North Brooklyn Seeks Some of that Jersey Barrier Magic on Grand Street

An illegally parked van in the Grand Street bike lane. File photo: Julianne Cuba
An illegally parked van in the Grand Street bike lane. File photo: Julianne Cuba

North Brooklyn is asking the Department of Transportation to upgrade the Grand Street bike lane into something that lives up to its magnificent name.

In a letter to the DOT sent this week, Transportation Alternatives’ North Brooklyn Committee, plus area electeds such as Brooklyn Borough President Antonio Reynoso, state Senator Julia Salazar, Assembly Member Emily Gallagher, and City Council members Lincoln Restler and Jennifer Gutierrez asked the agency to fulfill the promise of the vital east-west bike connection, something that can only happen if it gets upgraded to an actual protected bike lane.

“The Grand Street bike lane has the potential to be an essential link between communities, but it needs protective jersey barricades and measures taken at each intersection to stop cars from entering the protected bike lane,” the signees wrote. “Otherwise, it’s only a matter of time before the next preventable death.”

Crucially, the signatories want more than just Jersey barriers to replace the easily ignored plastic delineators on the bike lane. The group also asked for the entrances to the bike lane itself to be upgraded, because it’s currently plagued with double-parking and construction equipment.

“From day one, the Grand Street bike lane has failed to keep people safe,” the letter states. “The implemented plastic delineators have not prevented vehicles or dumpsters from blocking the bike lanes. Illegal double parking in the bike lane creates a dangerous situation for both cyclists and motorists.”

As a result of the less-than-grand design, the street has been unsafe. Since 2019, there have been 67 cyclist injuries along Grand Street and 196 reported crashes overall. The letter also points out that the city’s own data from the last “Cycling in the City” report [PDF] showed huge increases in trips over the Pulaski and Williamsburg bridges and the Kent Avenue bike lane between 2019 and 2020, meaning that the cruddy design also means that Grand Street is missing out on the bike boom all around it.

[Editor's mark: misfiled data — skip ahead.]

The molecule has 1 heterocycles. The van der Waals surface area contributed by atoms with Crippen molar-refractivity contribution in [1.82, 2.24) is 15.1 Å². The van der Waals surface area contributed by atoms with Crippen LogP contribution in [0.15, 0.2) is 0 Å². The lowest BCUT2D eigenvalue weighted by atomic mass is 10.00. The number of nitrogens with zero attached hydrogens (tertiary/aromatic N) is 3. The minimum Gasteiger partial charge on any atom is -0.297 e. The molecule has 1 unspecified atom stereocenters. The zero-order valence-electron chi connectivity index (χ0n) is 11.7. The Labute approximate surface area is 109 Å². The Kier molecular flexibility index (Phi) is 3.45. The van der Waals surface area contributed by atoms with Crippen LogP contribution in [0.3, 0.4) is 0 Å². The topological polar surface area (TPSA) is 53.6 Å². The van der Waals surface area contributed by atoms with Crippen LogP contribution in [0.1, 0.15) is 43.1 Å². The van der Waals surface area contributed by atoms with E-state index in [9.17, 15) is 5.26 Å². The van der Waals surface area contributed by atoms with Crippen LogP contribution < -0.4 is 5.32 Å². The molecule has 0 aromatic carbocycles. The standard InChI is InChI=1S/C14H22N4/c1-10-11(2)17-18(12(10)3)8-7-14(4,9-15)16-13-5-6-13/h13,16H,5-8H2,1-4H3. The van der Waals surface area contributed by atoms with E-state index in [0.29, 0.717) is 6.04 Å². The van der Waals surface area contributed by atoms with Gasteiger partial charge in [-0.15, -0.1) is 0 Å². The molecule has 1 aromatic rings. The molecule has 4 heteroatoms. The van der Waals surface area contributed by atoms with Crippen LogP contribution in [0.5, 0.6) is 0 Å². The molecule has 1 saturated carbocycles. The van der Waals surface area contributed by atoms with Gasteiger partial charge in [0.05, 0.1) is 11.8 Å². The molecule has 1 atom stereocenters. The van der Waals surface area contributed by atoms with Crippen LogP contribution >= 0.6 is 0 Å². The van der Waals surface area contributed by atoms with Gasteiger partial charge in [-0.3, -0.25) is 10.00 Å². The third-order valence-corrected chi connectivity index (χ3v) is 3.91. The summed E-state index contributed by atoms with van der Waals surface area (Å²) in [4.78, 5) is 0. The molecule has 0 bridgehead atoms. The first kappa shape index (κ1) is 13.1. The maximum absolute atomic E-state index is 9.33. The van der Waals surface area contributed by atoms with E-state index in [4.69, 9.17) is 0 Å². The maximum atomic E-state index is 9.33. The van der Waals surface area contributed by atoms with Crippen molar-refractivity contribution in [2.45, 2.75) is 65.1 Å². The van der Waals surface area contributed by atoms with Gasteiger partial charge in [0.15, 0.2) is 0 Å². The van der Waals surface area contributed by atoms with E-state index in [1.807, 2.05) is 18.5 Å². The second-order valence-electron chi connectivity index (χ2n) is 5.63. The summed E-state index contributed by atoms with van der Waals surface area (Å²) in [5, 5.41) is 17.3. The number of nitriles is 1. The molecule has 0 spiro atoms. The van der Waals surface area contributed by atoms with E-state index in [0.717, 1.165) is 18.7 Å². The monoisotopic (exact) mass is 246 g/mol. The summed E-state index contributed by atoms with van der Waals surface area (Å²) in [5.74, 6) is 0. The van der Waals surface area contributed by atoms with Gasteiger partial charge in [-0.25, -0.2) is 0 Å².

DOT Commissioner Ydanis Rodriguez and Mayor Adams have a chance to finally end the chaotic saga of the Grand Street bike lane if they make the changes that the elected leaders and activists have asked for, a story that stretches back to before the days of the L train almost shutdown. Activists and then-Council Member Reynoso began pushing for a safer redesign on the street after cyclist Matthew von Ohlen was killed in a hit-and-run in 2016. That campaign stretched into the planning process around the planned closure of the L train tunnel between Manhattan and Brooklyn, when the bike lanes on the north and south sides of the street were first proposed and then installed as a mitigation measure for transit shutdown.

L train service between boroughs never actually shut down, but the de Blasio administrations kept the bike lanes. Nonetheless, the redesign has been flawed from the very start, to the point where one bike activist once said the city should just scrap the entire project if it wasn’t going to design it for safety. The eastbound route, on the south side of Grand, is only protected with plastic delineators that drivers easily can, and do, destroy or park on. The bike lane is also literally wide enough to drive a truck in, a design flaw of which car and truck and even bus drivers have been willing to take advantage, something that can be seen in both agonized tweets and Google Street View images of the area.

The letter comes as the DOT begins to make good on Rodriguez’s initial promise to harden half of the city’s plastic delineator-protected bike lanes in his first 1oo days in charge of the department. That promise has become a pledge to finish the work of hardening 20 miles of bike lanes by the end of 2023. Five-and-a-half miles of bike lanes have been initially identified by the DOT for hardening, but beyond those first miles the agency said its still looking for where it wants to start putting down barriers.

“We’re working around the clock to harden the bike lanes we’ve already announced and appreciate the support for this important work,” said DOT spokesperon Vin Barone. “We are considering locations across the city for future lane hardenings and will have more to share soon.”


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